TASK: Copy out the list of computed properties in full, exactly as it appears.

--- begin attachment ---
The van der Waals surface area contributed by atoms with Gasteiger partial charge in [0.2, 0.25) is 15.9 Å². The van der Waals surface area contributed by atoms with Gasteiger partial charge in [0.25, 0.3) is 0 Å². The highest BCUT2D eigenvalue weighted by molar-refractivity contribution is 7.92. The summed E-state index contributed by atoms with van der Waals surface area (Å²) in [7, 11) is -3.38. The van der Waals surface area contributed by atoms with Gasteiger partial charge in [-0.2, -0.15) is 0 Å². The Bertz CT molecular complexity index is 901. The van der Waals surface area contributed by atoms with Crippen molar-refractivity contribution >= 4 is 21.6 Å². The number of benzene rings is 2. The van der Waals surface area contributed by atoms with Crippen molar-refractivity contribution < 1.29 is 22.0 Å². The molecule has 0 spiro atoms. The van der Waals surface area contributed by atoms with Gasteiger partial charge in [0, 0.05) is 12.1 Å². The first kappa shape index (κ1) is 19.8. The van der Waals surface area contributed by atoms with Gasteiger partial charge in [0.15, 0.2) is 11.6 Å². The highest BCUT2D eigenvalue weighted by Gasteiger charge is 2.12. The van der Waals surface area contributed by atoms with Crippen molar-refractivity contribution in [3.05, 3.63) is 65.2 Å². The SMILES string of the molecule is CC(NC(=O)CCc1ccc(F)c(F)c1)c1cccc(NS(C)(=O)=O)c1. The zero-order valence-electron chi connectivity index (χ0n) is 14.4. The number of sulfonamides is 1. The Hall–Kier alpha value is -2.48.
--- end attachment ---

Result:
The van der Waals surface area contributed by atoms with Gasteiger partial charge in [0.2, 0.25) is 15.9 Å². The van der Waals surface area contributed by atoms with Gasteiger partial charge in [0.25, 0.3) is 0 Å². The highest BCUT2D eigenvalue weighted by molar-refractivity contribution is 7.92. The summed E-state index contributed by atoms with van der Waals surface area (Å²) in [7, 11) is -3.38. The van der Waals surface area contributed by atoms with Gasteiger partial charge in [-0.2, -0.15) is 0 Å². The Bertz CT molecular complexity index is 901. The van der Waals surface area contributed by atoms with Crippen molar-refractivity contribution >= 4 is 21.6 Å². The number of benzene rings is 2. The van der Waals surface area contributed by atoms with Crippen molar-refractivity contribution < 1.29 is 22.0 Å². The molecule has 0 spiro atoms. The van der Waals surface area contributed by atoms with Gasteiger partial charge in [0, 0.05) is 12.1 Å². The first kappa shape index (κ1) is 19.8. The van der Waals surface area contributed by atoms with Gasteiger partial charge in [0.15, 0.2) is 11.6 Å². The highest BCUT2D eigenvalue weighted by Gasteiger charge is 2.12. The van der Waals surface area contributed by atoms with Crippen molar-refractivity contribution in [3.05, 3.63) is 65.2 Å². The SMILES string of the molecule is CC(NC(=O)CCc1ccc(F)c(F)c1)c1cccc(NS(C)(=O)=O)c1. The zero-order valence-electron chi connectivity index (χ0n) is 14.4. The number of sulfonamides is 1. The Hall–Kier alpha value is -2.48.